Sound Like a Native

Collocations are two or more words that usually go together and sound more natural to native speakers.  For instance, instead of saying “have a break” native speakers would say “take a break.”  Instead of saying “make a crime” native speakers would say “commit a crime.”  Instead of saying “wash the dishes” native speakers would say “do the dishes.”  It’s not necessarily that the other sentences are wrong, it’s just not how native English speakers talk.

Using Reflexive Pronouns

Reflexive pronouns (myself, yourself, ourselves) are used when the subject and object are the same and when you want to emphasize the subject.  For instance, instead of saying “I hurt me,” you would use the reflexive and say “I hurt myself” because the subject and object are the same.  In order to give extra emphasis to who is doing what, you might say “I’ll do it myself” rather than just saying “I’ll do it” because you want to point out that you are the one doing it all by yourself.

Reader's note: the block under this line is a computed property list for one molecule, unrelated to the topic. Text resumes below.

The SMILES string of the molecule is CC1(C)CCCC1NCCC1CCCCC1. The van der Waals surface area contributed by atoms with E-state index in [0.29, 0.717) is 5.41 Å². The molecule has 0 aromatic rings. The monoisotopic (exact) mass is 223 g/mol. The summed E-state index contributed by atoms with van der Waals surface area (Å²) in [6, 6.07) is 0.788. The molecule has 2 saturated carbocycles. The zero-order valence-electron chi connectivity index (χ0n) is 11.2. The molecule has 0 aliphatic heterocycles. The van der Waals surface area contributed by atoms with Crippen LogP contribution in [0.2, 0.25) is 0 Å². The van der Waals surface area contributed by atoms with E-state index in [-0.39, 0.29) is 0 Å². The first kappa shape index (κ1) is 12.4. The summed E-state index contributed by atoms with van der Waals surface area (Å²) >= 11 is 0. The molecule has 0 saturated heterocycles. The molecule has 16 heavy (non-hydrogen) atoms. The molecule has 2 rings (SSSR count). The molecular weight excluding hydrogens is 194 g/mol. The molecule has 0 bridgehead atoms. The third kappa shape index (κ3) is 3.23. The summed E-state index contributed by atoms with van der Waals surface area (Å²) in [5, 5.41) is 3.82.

Pronunciation Podcasts

blabIf you want to practice your English pronunciation skills, you need to listen to words and sounds closely so that you can understand those little differences between similarly sounding words.  You can do this by listening to the radio, speaking with native speakers, or listening to pronunciation tapes.

Here you will find links to several pronunciation lessons that you can listen to and read along with in order to properly pronounce your English words.

Lesson 1:

Lesson 2:

Lesson 3:

Lesson 4:

Idioms Crossword Puzzle

crosswordDo you like English idioms?  Do you like crossword puzzles?  Well, then you’ll love this English Idioms Crossword Puzzle!  This game uses 32 common idioms that are used in everyday English and places them in a fun and easy to do crossword puzzle.  Print out the pages, but don’t look at the third page because those are where the answers are.  When you’re finished you can check your answers to see how well you know your English idioms!